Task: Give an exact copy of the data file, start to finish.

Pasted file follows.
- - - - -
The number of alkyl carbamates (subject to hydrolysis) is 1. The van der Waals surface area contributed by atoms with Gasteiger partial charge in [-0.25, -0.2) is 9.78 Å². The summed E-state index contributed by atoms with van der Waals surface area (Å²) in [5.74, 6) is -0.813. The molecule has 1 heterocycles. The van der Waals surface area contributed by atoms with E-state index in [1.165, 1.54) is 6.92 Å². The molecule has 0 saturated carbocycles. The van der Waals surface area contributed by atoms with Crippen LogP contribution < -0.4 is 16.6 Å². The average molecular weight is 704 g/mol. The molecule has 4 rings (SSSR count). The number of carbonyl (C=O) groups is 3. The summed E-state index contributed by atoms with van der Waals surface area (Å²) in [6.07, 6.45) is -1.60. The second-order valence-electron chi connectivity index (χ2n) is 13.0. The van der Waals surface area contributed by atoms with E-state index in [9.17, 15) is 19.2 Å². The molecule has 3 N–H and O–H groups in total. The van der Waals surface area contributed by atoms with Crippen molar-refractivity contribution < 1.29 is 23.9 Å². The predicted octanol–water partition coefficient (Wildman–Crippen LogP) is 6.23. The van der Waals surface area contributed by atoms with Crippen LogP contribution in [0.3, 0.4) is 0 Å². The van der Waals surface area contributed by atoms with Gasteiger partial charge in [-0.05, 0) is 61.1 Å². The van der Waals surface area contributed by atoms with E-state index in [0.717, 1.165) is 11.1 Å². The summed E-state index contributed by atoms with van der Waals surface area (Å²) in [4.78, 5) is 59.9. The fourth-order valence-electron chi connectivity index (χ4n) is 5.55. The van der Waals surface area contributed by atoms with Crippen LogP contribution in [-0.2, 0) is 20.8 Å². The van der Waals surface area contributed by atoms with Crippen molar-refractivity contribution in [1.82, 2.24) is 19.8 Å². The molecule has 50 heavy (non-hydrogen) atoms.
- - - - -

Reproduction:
The number of alkyl carbamates (subject to hydrolysis) is 1. The van der Waals surface area contributed by atoms with Gasteiger partial charge in [-0.25, -0.2) is 9.78 Å². The summed E-state index contributed by atoms with van der Waals surface area (Å²) in [5.74, 6) is -0.813. The molecule has 1 heterocycles. The van der Waals surface area contributed by atoms with E-state index in [1.165, 1.54) is 6.92 Å². The molecule has 0 saturated carbocycles. The van der Waals surface area contributed by atoms with Crippen LogP contribution < -0.4 is 16.6 Å². The average molecular weight is 704 g/mol. The molecule has 4 rings (SSSR count). The number of carbonyl (C=O) groups is 3. The summed E-state index contributed by atoms with van der Waals surface area (Å²) in [6.07, 6.45) is -1.60. The second-order valence-electron chi connectivity index (χ2n) is 13.0. The van der Waals surface area contributed by atoms with E-state index in [9.17, 15) is 19.2 Å². The molecule has 3 N–H and O–H groups in total. The van der Waals surface area contributed by atoms with Crippen molar-refractivity contribution < 1.29 is 23.9 Å². The predicted octanol–water partition coefficient (Wildman–Crippen LogP) is 6.23. The van der Waals surface area contributed by atoms with Crippen LogP contribution in [0.3, 0.4) is 0 Å². The van der Waals surface area contributed by atoms with Gasteiger partial charge in [-0.05, 0) is 61.1 Å². The van der Waals surface area contributed by atoms with E-state index in [0.717, 1.165) is 11.1 Å². The summed E-state index contributed by atoms with van der Waals surface area (Å²) in [4.78, 5) is 59.9. The fourth-order valence-electron chi connectivity index (χ4n) is 5.55. The van der Waals surface area contributed by atoms with Crippen LogP contribution in [-0.2, 0) is 20.8 Å². The van der Waals surface area contributed by atoms with Crippen molar-refractivity contribution in [1.82, 2.24) is 19.8 Å². The molecule has 50 heavy (non-hydrogen) atoms.